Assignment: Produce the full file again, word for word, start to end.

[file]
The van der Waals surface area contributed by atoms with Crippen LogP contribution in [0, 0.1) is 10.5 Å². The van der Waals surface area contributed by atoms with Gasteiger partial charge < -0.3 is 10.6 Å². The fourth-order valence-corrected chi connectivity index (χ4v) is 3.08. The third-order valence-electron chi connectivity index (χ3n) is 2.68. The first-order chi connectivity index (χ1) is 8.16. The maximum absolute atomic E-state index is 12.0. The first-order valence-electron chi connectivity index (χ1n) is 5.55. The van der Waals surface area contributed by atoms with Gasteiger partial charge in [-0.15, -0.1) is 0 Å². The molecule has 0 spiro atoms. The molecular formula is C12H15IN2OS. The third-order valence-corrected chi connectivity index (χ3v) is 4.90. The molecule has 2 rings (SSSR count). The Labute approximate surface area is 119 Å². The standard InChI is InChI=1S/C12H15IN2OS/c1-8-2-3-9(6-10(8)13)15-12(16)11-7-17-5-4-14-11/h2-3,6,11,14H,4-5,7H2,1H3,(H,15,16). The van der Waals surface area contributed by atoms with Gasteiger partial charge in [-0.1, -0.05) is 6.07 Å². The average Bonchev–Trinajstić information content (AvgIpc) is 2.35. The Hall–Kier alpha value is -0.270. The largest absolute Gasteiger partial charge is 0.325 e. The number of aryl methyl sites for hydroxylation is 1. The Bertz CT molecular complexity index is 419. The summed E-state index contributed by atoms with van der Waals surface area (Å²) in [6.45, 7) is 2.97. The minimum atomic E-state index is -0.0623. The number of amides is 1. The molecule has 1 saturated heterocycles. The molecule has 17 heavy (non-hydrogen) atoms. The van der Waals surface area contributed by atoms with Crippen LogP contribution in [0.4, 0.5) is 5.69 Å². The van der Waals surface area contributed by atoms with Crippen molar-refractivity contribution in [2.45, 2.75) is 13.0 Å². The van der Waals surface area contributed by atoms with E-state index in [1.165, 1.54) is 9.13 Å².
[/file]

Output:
The van der Waals surface area contributed by atoms with Crippen LogP contribution in [0, 0.1) is 10.5 Å². The van der Waals surface area contributed by atoms with Gasteiger partial charge < -0.3 is 10.6 Å². The fourth-order valence-corrected chi connectivity index (χ4v) is 3.08. The third-order valence-electron chi connectivity index (χ3n) is 2.68. The first-order chi connectivity index (χ1) is 8.16. The maximum absolute atomic E-state index is 12.0. The first-order valence-electron chi connectivity index (χ1n) is 5.55. The van der Waals surface area contributed by atoms with Gasteiger partial charge in [-0.15, -0.1) is 0 Å². The molecule has 0 spiro atoms. The molecular formula is C12H15IN2OS. The third-order valence-corrected chi connectivity index (χ3v) is 4.90. The molecule has 2 rings (SSSR count). The Labute approximate surface area is 119 Å². The standard InChI is InChI=1S/C12H15IN2OS/c1-8-2-3-9(6-10(8)13)15-12(16)11-7-17-5-4-14-11/h2-3,6,11,14H,4-5,7H2,1H3,(H,15,16). The van der Waals surface area contributed by atoms with Gasteiger partial charge in [-0.1, -0.05) is 6.07 Å². The average Bonchev–Trinajstić information content (AvgIpc) is 2.35. The Hall–Kier alpha value is -0.270. The largest absolute Gasteiger partial charge is 0.325 e. The number of aryl methyl sites for hydroxylation is 1. The Bertz CT molecular complexity index is 419. The summed E-state index contributed by atoms with van der Waals surface area (Å²) in [6.45, 7) is 2.97. The minimum atomic E-state index is -0.0623. The number of amides is 1. The molecule has 1 saturated heterocycles. The molecule has 17 heavy (non-hydrogen) atoms. The van der Waals surface area contributed by atoms with Crippen LogP contribution in [0.4, 0.5) is 5.69 Å². The van der Waals surface area contributed by atoms with Crippen molar-refractivity contribution in [2.45, 2.75) is 13.0 Å². The van der Waals surface area contributed by atoms with E-state index in [1.165, 1.54) is 9.13 Å².